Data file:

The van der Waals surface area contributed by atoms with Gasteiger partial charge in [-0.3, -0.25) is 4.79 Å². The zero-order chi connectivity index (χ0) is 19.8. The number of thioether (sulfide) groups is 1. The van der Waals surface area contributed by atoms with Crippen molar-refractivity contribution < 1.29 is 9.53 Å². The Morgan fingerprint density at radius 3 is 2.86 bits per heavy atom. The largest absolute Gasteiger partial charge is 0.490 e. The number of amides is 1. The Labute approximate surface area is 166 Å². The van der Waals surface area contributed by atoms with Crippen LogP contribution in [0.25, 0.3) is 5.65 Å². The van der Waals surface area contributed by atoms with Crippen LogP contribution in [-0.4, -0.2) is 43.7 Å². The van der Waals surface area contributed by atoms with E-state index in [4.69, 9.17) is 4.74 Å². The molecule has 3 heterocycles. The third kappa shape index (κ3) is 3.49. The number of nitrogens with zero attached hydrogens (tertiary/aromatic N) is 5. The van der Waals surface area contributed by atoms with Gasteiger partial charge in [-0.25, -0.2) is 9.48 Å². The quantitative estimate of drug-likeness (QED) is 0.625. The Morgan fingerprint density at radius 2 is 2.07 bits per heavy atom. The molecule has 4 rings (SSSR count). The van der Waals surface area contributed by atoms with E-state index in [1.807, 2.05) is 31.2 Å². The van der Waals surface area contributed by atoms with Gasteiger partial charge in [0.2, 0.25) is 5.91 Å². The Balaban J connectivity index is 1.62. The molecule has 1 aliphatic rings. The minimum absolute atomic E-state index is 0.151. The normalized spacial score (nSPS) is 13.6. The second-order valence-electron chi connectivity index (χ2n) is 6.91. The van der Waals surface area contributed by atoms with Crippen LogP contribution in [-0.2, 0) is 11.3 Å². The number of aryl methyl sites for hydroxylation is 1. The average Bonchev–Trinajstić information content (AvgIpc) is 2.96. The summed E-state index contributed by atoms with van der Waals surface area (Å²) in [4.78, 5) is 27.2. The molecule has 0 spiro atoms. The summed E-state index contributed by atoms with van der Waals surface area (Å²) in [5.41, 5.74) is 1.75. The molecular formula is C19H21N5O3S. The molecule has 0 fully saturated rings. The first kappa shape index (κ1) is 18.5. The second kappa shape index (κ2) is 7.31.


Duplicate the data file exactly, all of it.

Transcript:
The van der Waals surface area contributed by atoms with Gasteiger partial charge in [-0.3, -0.25) is 4.79 Å². The zero-order chi connectivity index (χ0) is 19.8. The number of thioether (sulfide) groups is 1. The van der Waals surface area contributed by atoms with Crippen molar-refractivity contribution < 1.29 is 9.53 Å². The Morgan fingerprint density at radius 3 is 2.86 bits per heavy atom. The largest absolute Gasteiger partial charge is 0.490 e. The number of amides is 1. The Labute approximate surface area is 166 Å². The van der Waals surface area contributed by atoms with Crippen LogP contribution in [0.25, 0.3) is 5.65 Å². The van der Waals surface area contributed by atoms with Crippen LogP contribution in [-0.4, -0.2) is 43.7 Å². The van der Waals surface area contributed by atoms with E-state index in [4.69, 9.17) is 4.74 Å². The molecule has 3 heterocycles. The third kappa shape index (κ3) is 3.49. The number of nitrogens with zero attached hydrogens (tertiary/aromatic N) is 5. The van der Waals surface area contributed by atoms with Gasteiger partial charge in [-0.25, -0.2) is 9.48 Å². The quantitative estimate of drug-likeness (QED) is 0.625. The Morgan fingerprint density at radius 2 is 2.07 bits per heavy atom. The molecule has 4 rings (SSSR count). The van der Waals surface area contributed by atoms with E-state index in [1.807, 2.05) is 31.2 Å². The van der Waals surface area contributed by atoms with Gasteiger partial charge in [0.2, 0.25) is 5.91 Å². The Balaban J connectivity index is 1.62. The molecule has 1 aliphatic rings. The minimum absolute atomic E-state index is 0.151. The normalized spacial score (nSPS) is 13.6. The second-order valence-electron chi connectivity index (χ2n) is 6.91. The van der Waals surface area contributed by atoms with Crippen LogP contribution in [-0.2, 0) is 11.3 Å². The number of aryl methyl sites for hydroxylation is 1. The average Bonchev–Trinajstić information content (AvgIpc) is 2.96. The summed E-state index contributed by atoms with van der Waals surface area (Å²) in [4.78, 5) is 27.2. The molecule has 0 spiro atoms. The summed E-state index contributed by atoms with van der Waals surface area (Å²) in [5.41, 5.74) is 1.75. The molecular formula is C19H21N5O3S. The molecule has 0 fully saturated rings. The first kappa shape index (κ1) is 18.5. The second kappa shape index (κ2) is 7.31.